The standard specification of the Gen1 997 RS was comprehensive for a car intended for such a specific purpose: bucket seats, Alcantara fittings, single-mass flywheel, manually adjustable suspension as well as PASM dampers. A roll cage, usually fitted anyway, is worth having simply for the stiffening it lends to the shell; a/c was a no-cost option, but given any 911 is like a greenhouse as soon as the sun comes out, it really is a must. Colours other than the vivid green or orange were available, at a price: paint-to- sample cost £2,180. Porsche’s (ultra) light bucket seats cost £3,130.


In mid-2021, the going price for a RHD 997.1 GT3 RS is about £140,000. In this slightly lonely price bracket, much 911 pricing falls 15% below or 30% higher.…

  • 992 Carrera S £120,000 suffices for the latest, fully specified 3-litre (turbocharged) 911 with delivery mileage. A superbly developed GT with performance figures comparable with the 997 GT3’s and with optional manual gearbox, it is however likely to depreciate significantly in Porsche terms.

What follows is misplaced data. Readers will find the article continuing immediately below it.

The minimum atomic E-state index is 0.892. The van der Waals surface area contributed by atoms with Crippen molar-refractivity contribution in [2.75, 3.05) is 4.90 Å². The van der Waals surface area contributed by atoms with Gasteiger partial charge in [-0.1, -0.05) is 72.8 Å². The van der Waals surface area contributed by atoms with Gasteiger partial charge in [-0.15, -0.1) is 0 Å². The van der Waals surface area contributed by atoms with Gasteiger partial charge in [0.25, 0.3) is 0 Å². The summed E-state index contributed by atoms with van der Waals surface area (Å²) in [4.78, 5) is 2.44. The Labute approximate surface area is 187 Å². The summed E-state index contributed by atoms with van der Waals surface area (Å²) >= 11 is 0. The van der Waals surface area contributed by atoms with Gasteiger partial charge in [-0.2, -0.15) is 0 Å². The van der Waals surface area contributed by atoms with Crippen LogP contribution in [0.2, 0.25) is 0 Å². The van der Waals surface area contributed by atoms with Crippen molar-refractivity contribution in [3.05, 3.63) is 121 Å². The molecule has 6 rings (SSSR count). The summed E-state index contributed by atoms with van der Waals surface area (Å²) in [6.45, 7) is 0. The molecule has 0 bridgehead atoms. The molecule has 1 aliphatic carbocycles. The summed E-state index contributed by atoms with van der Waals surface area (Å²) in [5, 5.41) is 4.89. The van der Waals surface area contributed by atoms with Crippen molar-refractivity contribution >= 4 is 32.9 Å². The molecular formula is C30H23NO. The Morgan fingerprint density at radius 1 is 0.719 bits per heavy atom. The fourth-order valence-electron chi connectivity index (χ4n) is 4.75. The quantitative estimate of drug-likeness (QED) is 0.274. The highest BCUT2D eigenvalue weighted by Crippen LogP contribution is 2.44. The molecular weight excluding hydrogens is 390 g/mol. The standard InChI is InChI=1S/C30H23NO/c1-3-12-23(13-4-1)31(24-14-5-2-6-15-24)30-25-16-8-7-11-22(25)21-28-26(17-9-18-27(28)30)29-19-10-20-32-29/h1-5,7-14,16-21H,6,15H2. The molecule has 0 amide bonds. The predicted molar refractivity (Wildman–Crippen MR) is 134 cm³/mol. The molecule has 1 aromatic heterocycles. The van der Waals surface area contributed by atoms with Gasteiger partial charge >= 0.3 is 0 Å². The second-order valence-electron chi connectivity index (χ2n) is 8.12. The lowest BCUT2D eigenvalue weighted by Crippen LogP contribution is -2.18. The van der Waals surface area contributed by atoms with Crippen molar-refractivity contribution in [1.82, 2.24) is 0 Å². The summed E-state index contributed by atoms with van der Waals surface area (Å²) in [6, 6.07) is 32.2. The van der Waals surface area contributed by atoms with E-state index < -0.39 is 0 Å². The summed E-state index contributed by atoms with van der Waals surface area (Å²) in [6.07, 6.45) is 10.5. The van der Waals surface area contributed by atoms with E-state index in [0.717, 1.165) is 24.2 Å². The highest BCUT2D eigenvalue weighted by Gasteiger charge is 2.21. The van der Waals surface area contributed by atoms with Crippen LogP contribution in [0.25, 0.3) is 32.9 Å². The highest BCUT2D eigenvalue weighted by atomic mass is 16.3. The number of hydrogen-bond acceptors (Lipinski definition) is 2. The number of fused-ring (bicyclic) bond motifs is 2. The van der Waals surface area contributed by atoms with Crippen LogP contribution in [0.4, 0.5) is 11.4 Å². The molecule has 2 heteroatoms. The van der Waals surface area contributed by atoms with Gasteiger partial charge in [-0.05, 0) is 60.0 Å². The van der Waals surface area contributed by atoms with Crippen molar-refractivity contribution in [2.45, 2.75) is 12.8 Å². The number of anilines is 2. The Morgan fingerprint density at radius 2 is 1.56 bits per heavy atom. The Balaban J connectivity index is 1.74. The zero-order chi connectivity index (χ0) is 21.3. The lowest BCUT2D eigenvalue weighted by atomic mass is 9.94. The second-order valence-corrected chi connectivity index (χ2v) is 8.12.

• 991 Turbo S £130,000 should suffice to glean the very last of the line, a 2018 coupé with nominal mileage. Another outstanding GT, wanting for nothing with 580PS, which again will depreciate fairly steeply. £140k would buy a very low-mileage Turbo S Cabriolet.
  • 964 RS Spiritually the predecessor of the GT3 RS, the 964 version was a lowered, equipment-reduced, raw 964 which acquired a huge following (and commensurate rise in value) back in the early 2000s. £180k buys a very serviceable if not concours example.
  • 991.1 GT3 RS On sale ten years after the 997 RS, the 991 edition feels far more modern for our nominal £140k. Its naturally aspirated 3.8 is even more explosive than the Mezger, and PDK makes it easier to drive, but the wider 991 platform and more extensive aero can be awkward in confined spaces.